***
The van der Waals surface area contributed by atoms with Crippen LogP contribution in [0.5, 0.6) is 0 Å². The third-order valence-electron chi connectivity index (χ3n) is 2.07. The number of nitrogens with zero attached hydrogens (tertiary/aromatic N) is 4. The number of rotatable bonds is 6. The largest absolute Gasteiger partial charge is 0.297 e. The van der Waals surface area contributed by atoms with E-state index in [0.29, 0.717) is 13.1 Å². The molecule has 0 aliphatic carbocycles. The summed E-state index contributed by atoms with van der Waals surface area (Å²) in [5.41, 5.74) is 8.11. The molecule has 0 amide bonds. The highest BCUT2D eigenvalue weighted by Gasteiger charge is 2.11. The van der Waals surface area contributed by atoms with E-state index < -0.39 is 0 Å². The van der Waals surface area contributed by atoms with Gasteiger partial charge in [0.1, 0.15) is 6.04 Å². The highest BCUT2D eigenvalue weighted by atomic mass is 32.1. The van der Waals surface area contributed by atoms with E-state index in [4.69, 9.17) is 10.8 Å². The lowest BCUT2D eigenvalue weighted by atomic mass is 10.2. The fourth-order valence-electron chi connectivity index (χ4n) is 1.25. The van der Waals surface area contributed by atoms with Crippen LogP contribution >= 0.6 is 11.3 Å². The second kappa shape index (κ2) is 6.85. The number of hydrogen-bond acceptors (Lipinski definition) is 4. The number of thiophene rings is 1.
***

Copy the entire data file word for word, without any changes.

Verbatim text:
The van der Waals surface area contributed by atoms with Crippen LogP contribution in [0.5, 0.6) is 0 Å². The third-order valence-electron chi connectivity index (χ3n) is 2.07. The number of nitrogens with zero attached hydrogens (tertiary/aromatic N) is 4. The number of rotatable bonds is 6. The largest absolute Gasteiger partial charge is 0.297 e. The van der Waals surface area contributed by atoms with E-state index in [0.29, 0.717) is 13.1 Å². The molecule has 0 aliphatic carbocycles. The summed E-state index contributed by atoms with van der Waals surface area (Å²) in [5.41, 5.74) is 8.11. The molecule has 0 amide bonds. The highest BCUT2D eigenvalue weighted by Gasteiger charge is 2.11. The van der Waals surface area contributed by atoms with E-state index < -0.39 is 0 Å². The van der Waals surface area contributed by atoms with Gasteiger partial charge in [0.1, 0.15) is 6.04 Å². The highest BCUT2D eigenvalue weighted by atomic mass is 32.1. The van der Waals surface area contributed by atoms with E-state index in [4.69, 9.17) is 10.8 Å². The lowest BCUT2D eigenvalue weighted by atomic mass is 10.2. The fourth-order valence-electron chi connectivity index (χ4n) is 1.25. The van der Waals surface area contributed by atoms with Crippen LogP contribution >= 0.6 is 11.3 Å². The second kappa shape index (κ2) is 6.85. The number of hydrogen-bond acceptors (Lipinski definition) is 4. The number of thiophene rings is 1.